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Notes from CICM 2020 - 13th Conference on Intelligent Computer Mathematics

Published 2020-07-28T14:41:00Z by Physics Derivation Graph

The schedule is

The list below is incomplete since I didn't attend every presentation.


Joe Wells: slides for this talk are on CiarĂ¡n's web page:
There is also a nearly-identical preprint on arxiv:
The machine-checked proofs that the axioms of zfp hold in the model we build for it can be found at:

Hanna Lachnitt:


Survey of languages for formalizing math :: Cezary Kaliszyk

Observation: The language of formal systems is not the way mathematicians actually communicate (in person verbally, in writing).
Computer Algebra Systems (CAS) and Proof Assistants are viewed as "code" separate from Natural Language.

Natural Language Processing (NLP) of math does not recognize repeated use of the same notation, whereas humans recognize that as a convention.

Aspects that distinguish formal from informal communication: types, inheritance, equality (isomorphism). Each of those aspects are typically implicit for human consumers.
The goal of formal specification is proof, whereas in informal communication the goal is to convince the reader. Those are distinct.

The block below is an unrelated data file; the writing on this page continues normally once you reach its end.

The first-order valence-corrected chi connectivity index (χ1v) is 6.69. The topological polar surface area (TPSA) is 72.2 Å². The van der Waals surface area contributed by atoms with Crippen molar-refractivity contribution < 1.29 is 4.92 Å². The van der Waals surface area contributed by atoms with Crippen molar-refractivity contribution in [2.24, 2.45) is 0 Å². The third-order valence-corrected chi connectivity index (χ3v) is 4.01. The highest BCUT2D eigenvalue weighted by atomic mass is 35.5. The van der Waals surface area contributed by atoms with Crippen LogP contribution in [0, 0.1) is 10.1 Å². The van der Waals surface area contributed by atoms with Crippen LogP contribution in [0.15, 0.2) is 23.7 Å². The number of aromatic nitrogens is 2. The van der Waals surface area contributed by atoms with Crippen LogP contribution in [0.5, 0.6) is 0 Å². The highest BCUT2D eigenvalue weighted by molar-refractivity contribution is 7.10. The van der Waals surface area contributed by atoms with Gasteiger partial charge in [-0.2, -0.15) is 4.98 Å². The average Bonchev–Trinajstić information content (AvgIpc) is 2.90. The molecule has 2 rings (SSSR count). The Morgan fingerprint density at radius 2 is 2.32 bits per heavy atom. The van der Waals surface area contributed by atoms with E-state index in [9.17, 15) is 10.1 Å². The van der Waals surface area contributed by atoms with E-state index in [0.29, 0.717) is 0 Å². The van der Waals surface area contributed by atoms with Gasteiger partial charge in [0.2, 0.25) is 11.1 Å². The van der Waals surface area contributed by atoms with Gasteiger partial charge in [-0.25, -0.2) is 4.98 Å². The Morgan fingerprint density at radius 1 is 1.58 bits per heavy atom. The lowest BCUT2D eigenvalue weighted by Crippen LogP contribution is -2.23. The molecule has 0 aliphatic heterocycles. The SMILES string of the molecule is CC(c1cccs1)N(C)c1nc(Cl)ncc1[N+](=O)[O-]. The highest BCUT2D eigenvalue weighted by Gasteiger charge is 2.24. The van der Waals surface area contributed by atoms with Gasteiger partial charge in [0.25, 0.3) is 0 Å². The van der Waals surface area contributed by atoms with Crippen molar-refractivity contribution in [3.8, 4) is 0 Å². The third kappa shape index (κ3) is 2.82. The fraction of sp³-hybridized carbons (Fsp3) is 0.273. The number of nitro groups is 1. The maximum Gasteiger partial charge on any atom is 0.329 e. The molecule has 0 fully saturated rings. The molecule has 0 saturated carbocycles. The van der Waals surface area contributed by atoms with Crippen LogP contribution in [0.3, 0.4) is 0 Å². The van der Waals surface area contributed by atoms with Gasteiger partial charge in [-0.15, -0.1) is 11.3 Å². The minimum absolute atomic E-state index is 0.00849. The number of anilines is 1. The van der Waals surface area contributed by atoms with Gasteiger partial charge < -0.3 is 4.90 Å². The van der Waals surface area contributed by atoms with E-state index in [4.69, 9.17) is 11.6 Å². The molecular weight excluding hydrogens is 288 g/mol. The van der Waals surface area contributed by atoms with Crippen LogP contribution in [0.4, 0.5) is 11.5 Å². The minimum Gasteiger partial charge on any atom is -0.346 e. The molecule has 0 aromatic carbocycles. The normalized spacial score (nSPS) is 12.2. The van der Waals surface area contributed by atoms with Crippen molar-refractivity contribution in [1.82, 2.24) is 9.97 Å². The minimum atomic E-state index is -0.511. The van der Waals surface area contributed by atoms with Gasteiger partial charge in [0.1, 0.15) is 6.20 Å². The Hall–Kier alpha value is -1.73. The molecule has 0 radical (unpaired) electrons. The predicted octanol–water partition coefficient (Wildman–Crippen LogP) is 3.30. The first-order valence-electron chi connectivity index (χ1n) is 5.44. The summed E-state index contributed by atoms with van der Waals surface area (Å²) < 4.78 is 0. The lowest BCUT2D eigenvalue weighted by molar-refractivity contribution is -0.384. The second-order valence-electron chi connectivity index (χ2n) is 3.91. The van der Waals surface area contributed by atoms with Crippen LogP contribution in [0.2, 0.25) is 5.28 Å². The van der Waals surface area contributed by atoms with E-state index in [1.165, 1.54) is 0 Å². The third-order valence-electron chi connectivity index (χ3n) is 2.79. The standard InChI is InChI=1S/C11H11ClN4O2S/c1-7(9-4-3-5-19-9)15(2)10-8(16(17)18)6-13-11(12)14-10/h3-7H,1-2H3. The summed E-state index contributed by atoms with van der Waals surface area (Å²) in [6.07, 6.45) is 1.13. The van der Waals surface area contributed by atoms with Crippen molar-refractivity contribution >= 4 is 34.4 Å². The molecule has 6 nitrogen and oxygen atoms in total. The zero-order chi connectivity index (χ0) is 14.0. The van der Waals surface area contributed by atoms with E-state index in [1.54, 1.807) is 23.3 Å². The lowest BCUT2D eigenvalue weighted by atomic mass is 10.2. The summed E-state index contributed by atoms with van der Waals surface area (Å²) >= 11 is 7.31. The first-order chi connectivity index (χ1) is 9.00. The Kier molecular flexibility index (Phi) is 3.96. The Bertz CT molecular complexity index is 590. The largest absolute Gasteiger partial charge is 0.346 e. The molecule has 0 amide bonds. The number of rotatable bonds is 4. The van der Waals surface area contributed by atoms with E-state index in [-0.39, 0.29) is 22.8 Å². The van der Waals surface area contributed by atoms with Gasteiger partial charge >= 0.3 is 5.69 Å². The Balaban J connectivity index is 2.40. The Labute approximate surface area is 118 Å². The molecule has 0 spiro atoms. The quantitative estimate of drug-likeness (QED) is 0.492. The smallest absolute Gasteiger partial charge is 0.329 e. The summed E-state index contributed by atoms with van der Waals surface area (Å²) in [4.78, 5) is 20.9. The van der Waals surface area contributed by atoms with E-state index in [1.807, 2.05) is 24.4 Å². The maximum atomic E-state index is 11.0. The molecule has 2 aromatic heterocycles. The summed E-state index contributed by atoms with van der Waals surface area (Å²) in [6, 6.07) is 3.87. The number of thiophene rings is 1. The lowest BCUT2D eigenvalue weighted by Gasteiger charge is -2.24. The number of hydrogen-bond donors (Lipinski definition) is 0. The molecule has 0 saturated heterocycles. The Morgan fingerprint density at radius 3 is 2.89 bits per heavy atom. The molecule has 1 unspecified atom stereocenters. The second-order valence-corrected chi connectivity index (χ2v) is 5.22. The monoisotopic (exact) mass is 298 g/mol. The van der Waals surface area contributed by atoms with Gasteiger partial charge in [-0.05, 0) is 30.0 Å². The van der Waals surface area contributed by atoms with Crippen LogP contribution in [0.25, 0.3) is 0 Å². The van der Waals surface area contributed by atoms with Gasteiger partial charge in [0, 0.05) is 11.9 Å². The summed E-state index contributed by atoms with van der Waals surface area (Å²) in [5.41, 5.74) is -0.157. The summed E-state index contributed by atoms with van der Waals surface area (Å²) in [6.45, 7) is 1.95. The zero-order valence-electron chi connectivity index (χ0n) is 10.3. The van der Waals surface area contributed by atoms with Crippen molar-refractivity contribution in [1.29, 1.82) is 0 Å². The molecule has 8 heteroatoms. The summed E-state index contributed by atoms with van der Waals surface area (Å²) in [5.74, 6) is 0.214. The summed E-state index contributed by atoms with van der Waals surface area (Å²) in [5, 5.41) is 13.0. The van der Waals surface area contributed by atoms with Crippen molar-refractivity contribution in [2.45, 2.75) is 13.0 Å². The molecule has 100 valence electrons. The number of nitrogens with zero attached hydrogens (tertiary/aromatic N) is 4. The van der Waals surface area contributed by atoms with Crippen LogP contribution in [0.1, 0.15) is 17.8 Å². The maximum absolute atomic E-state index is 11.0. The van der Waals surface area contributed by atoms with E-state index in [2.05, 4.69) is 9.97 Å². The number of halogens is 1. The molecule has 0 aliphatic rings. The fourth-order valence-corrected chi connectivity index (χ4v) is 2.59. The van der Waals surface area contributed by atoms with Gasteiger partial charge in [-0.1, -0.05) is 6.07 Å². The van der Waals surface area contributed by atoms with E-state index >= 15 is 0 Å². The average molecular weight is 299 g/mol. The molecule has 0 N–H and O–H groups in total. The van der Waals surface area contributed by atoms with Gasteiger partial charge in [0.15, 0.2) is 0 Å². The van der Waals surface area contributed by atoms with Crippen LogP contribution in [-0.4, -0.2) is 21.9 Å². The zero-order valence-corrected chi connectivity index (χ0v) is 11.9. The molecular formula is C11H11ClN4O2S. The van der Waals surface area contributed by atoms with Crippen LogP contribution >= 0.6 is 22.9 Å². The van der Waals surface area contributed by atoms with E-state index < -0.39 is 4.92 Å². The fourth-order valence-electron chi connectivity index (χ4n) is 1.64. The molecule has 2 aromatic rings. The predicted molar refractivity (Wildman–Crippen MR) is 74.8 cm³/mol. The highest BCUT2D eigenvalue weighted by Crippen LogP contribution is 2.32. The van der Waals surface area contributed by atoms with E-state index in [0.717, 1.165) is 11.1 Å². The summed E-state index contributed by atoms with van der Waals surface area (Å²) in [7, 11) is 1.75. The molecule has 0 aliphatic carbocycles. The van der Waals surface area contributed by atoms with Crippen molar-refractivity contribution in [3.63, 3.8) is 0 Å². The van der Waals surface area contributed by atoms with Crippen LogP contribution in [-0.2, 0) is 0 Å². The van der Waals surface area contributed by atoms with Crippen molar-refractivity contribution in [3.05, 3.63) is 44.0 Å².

Spectrum of math language formality:
natural language presentation semantic controlled natural languages proof assistants
speaking Latex CAS ForTheL Coq
written text presentation MathML sTeX Mizar Lean
<-- more informal        //       more formal -->

Observation: formal language can be more concise than Controlled Natural Language due to possibility of autocompletion in formal languages.

Cezary expects deep learning to be useful in translation from informal to formal languages, though the capability seems to vary.

Representing Structural Language features in formal meta languages :: Dennis Muller

MMT is defined in a 2013 Kohlhase paper "A scalable module system"
MMT is for math theories.

Formalization of Elementary Number Theory in Mizar :: Adam Naumowicz

Mizar has 60,000 theorems and 12,000 definitions in 1300 files.
Mizar is based on set theory.

The focus of this talk is the first 10 problems from the 1970 textbook by Sierpinski.

Question from audience: when will Mizar be open source?
Adam has no problem with open sourcing Mizar.
The specific barrier is not clear to me.

Interpreting Math texts in Naproche-SAD :: Peter Koepke

Naproche = Natural Proof Checking
SAD = System of Automated Deduction

The origin of Mizar is in a 1985 paper "Computer Aided Reasoning" by Blair and Trybulec

Integrating ForTheL with Latex :: Adrian De Lon

technique is to separate Latex text from math Latex and then develop separate grammars. - written in Haskell

Guided tour of Formally verified constraint solvers :: Catherine Dubois

bugs have been found in constraint programming